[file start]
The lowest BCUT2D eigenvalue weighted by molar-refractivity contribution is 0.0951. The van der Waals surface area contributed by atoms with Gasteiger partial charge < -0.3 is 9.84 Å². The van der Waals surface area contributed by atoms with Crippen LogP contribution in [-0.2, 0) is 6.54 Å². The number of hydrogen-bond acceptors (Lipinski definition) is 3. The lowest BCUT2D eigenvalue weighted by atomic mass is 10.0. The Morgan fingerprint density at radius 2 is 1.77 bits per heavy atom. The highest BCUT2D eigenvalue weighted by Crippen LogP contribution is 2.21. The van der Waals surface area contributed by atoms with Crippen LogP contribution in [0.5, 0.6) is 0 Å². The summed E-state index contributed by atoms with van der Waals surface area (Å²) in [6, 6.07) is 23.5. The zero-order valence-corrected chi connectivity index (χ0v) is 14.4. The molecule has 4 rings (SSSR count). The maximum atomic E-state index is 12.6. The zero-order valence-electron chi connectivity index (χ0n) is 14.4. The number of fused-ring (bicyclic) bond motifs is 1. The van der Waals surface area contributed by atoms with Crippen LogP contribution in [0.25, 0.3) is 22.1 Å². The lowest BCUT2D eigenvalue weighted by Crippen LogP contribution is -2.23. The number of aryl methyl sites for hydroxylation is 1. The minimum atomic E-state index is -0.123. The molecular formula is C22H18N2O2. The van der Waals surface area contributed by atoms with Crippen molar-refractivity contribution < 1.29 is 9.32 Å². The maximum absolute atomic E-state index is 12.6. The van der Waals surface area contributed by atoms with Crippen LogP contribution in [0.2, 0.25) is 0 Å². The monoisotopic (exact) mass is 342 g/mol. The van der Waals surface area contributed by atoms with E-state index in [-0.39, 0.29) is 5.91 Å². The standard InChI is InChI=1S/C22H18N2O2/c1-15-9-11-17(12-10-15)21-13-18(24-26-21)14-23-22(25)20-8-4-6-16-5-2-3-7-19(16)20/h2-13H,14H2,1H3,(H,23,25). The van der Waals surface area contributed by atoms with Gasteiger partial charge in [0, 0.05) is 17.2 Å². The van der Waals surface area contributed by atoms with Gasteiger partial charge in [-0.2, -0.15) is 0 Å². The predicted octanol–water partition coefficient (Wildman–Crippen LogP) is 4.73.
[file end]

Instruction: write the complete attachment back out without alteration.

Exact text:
The lowest BCUT2D eigenvalue weighted by molar-refractivity contribution is 0.0951. The van der Waals surface area contributed by atoms with Gasteiger partial charge < -0.3 is 9.84 Å². The van der Waals surface area contributed by atoms with Crippen LogP contribution in [-0.2, 0) is 6.54 Å². The number of hydrogen-bond acceptors (Lipinski definition) is 3. The lowest BCUT2D eigenvalue weighted by atomic mass is 10.0. The Morgan fingerprint density at radius 2 is 1.77 bits per heavy atom. The highest BCUT2D eigenvalue weighted by Crippen LogP contribution is 2.21. The van der Waals surface area contributed by atoms with Crippen LogP contribution in [0.5, 0.6) is 0 Å². The summed E-state index contributed by atoms with van der Waals surface area (Å²) in [6, 6.07) is 23.5. The zero-order valence-corrected chi connectivity index (χ0v) is 14.4. The molecule has 4 rings (SSSR count). The maximum atomic E-state index is 12.6. The zero-order valence-electron chi connectivity index (χ0n) is 14.4. The number of fused-ring (bicyclic) bond motifs is 1. The van der Waals surface area contributed by atoms with Crippen LogP contribution in [0.25, 0.3) is 22.1 Å². The lowest BCUT2D eigenvalue weighted by Crippen LogP contribution is -2.23. The number of aryl methyl sites for hydroxylation is 1. The minimum atomic E-state index is -0.123. The molecular formula is C22H18N2O2. The van der Waals surface area contributed by atoms with Crippen molar-refractivity contribution < 1.29 is 9.32 Å². The maximum absolute atomic E-state index is 12.6. The van der Waals surface area contributed by atoms with Crippen LogP contribution in [0.2, 0.25) is 0 Å². The monoisotopic (exact) mass is 342 g/mol. The van der Waals surface area contributed by atoms with E-state index in [-0.39, 0.29) is 5.91 Å². The standard InChI is InChI=1S/C22H18N2O2/c1-15-9-11-17(12-10-15)21-13-18(24-26-21)14-23-22(25)20-8-4-6-16-5-2-3-7-19(16)20/h2-13H,14H2,1H3,(H,23,25). The van der Waals surface area contributed by atoms with Gasteiger partial charge in [0, 0.05) is 17.2 Å². The van der Waals surface area contributed by atoms with Gasteiger partial charge in [-0.2, -0.15) is 0 Å². The predicted octanol–water partition coefficient (Wildman–Crippen LogP) is 4.73.